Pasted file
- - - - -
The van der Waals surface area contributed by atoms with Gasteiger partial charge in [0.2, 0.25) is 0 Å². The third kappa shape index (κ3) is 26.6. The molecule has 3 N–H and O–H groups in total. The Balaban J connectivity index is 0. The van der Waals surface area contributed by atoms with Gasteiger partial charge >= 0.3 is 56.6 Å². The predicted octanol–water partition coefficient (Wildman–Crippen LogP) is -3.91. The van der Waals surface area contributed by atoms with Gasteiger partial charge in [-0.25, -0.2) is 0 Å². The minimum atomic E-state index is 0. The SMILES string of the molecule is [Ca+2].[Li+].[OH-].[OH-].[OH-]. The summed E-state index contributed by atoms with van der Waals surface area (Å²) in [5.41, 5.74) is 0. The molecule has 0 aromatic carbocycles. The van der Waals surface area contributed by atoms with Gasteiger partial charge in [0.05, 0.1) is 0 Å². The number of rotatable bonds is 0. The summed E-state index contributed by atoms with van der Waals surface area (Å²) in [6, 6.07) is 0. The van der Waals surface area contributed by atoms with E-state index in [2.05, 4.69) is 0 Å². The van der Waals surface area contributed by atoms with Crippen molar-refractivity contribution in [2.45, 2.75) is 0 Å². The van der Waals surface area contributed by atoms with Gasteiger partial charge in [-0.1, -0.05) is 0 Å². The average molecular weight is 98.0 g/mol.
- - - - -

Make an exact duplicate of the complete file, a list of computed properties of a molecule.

The van der Waals surface area contributed by atoms with Gasteiger partial charge in [0.2, 0.25) is 0 Å². The third kappa shape index (κ3) is 26.6. The molecule has 3 N–H and O–H groups in total. The Balaban J connectivity index is 0. The van der Waals surface area contributed by atoms with Gasteiger partial charge >= 0.3 is 56.6 Å². The predicted octanol–water partition coefficient (Wildman–Crippen LogP) is -3.91. The van der Waals surface area contributed by atoms with Gasteiger partial charge in [-0.25, -0.2) is 0 Å². The minimum atomic E-state index is 0. The SMILES string of the molecule is [Ca+2].[Li+].[OH-].[OH-].[OH-]. The summed E-state index contributed by atoms with van der Waals surface area (Å²) in [5.41, 5.74) is 0. The molecule has 0 aromatic carbocycles. The van der Waals surface area contributed by atoms with Gasteiger partial charge in [0.05, 0.1) is 0 Å². The number of rotatable bonds is 0. The summed E-state index contributed by atoms with van der Waals surface area (Å²) in [6, 6.07) is 0. The van der Waals surface area contributed by atoms with E-state index in [2.05, 4.69) is 0 Å². The van der Waals surface area contributed by atoms with Crippen molar-refractivity contribution in [2.45, 2.75) is 0 Å². The van der Waals surface area contributed by atoms with Gasteiger partial charge in [-0.1, -0.05) is 0 Å². The average molecular weight is 98.0 g/mol.